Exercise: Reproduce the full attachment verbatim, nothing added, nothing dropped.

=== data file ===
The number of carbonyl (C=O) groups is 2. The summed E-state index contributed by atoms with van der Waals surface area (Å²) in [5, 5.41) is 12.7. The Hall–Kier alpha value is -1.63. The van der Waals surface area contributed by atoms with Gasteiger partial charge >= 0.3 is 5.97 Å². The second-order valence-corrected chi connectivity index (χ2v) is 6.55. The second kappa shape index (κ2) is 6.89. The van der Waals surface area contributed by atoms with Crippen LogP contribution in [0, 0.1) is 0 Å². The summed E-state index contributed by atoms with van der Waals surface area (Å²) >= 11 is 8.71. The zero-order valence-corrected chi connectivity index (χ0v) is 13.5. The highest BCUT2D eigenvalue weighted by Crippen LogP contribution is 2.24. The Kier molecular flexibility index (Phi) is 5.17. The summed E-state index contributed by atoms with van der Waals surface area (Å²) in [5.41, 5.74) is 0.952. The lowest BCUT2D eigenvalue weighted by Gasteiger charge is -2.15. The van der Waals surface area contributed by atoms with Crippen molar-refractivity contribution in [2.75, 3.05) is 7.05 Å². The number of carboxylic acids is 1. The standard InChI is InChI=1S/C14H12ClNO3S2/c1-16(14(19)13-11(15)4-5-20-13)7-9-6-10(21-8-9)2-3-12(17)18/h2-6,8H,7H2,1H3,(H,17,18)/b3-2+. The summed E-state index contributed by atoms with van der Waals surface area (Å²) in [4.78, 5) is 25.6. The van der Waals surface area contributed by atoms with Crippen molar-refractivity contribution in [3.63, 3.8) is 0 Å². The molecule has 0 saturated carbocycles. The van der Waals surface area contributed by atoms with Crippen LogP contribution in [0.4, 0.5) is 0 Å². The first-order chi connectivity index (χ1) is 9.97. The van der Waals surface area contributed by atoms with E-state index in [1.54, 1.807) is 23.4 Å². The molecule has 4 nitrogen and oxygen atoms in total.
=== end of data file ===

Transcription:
The number of carbonyl (C=O) groups is 2. The summed E-state index contributed by atoms with van der Waals surface area (Å²) in [5, 5.41) is 12.7. The Hall–Kier alpha value is -1.63. The van der Waals surface area contributed by atoms with Gasteiger partial charge >= 0.3 is 5.97 Å². The second-order valence-corrected chi connectivity index (χ2v) is 6.55. The second kappa shape index (κ2) is 6.89. The van der Waals surface area contributed by atoms with Crippen LogP contribution in [0, 0.1) is 0 Å². The summed E-state index contributed by atoms with van der Waals surface area (Å²) >= 11 is 8.71. The zero-order valence-corrected chi connectivity index (χ0v) is 13.5. The highest BCUT2D eigenvalue weighted by Crippen LogP contribution is 2.24. The Kier molecular flexibility index (Phi) is 5.17. The summed E-state index contributed by atoms with van der Waals surface area (Å²) in [5.41, 5.74) is 0.952. The lowest BCUT2D eigenvalue weighted by Gasteiger charge is -2.15. The van der Waals surface area contributed by atoms with Crippen molar-refractivity contribution in [2.75, 3.05) is 7.05 Å². The number of carboxylic acids is 1. The standard InChI is InChI=1S/C14H12ClNO3S2/c1-16(14(19)13-11(15)4-5-20-13)7-9-6-10(21-8-9)2-3-12(17)18/h2-6,8H,7H2,1H3,(H,17,18)/b3-2+. The summed E-state index contributed by atoms with van der Waals surface area (Å²) in [4.78, 5) is 25.6. The van der Waals surface area contributed by atoms with Crippen molar-refractivity contribution in [3.63, 3.8) is 0 Å². The molecule has 0 saturated carbocycles. The van der Waals surface area contributed by atoms with Crippen LogP contribution in [0.4, 0.5) is 0 Å². The first-order chi connectivity index (χ1) is 9.97. The van der Waals surface area contributed by atoms with E-state index in [1.54, 1.807) is 23.4 Å². The molecule has 4 nitrogen and oxygen atoms in total.